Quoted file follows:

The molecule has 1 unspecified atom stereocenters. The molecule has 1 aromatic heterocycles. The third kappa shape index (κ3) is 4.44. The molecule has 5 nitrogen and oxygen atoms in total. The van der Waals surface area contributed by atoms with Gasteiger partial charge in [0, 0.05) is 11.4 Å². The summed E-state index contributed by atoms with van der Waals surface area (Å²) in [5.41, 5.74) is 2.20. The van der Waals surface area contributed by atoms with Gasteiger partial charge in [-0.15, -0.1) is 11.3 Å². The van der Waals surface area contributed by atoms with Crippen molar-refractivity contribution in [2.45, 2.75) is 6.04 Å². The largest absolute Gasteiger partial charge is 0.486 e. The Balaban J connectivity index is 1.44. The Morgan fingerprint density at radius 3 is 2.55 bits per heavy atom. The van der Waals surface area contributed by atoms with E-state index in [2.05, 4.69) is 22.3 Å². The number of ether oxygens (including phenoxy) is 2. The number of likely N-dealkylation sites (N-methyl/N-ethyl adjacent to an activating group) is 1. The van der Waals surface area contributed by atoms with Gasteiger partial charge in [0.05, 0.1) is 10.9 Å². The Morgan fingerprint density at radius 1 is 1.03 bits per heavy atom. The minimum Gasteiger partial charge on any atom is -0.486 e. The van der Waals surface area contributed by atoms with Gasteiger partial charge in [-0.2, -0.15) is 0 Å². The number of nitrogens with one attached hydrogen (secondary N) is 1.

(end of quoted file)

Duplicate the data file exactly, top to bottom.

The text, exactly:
The molecule has 1 unspecified atom stereocenters. The molecule has 1 aromatic heterocycles. The third kappa shape index (κ3) is 4.44. The molecule has 5 nitrogen and oxygen atoms in total. The van der Waals surface area contributed by atoms with Gasteiger partial charge in [0, 0.05) is 11.4 Å². The summed E-state index contributed by atoms with van der Waals surface area (Å²) in [5.41, 5.74) is 2.20. The van der Waals surface area contributed by atoms with Gasteiger partial charge in [-0.15, -0.1) is 11.3 Å². The van der Waals surface area contributed by atoms with Crippen molar-refractivity contribution in [2.45, 2.75) is 6.04 Å². The largest absolute Gasteiger partial charge is 0.486 e. The Balaban J connectivity index is 1.44. The Morgan fingerprint density at radius 3 is 2.55 bits per heavy atom. The van der Waals surface area contributed by atoms with E-state index in [2.05, 4.69) is 22.3 Å². The number of ether oxygens (including phenoxy) is 2. The number of likely N-dealkylation sites (N-methyl/N-ethyl adjacent to an activating group) is 1. The van der Waals surface area contributed by atoms with Gasteiger partial charge in [0.05, 0.1) is 10.9 Å². The Morgan fingerprint density at radius 1 is 1.03 bits per heavy atom. The minimum Gasteiger partial charge on any atom is -0.486 e. The van der Waals surface area contributed by atoms with Gasteiger partial charge in [-0.2, -0.15) is 0 Å². The number of nitrogens with one attached hydrogen (secondary N) is 1.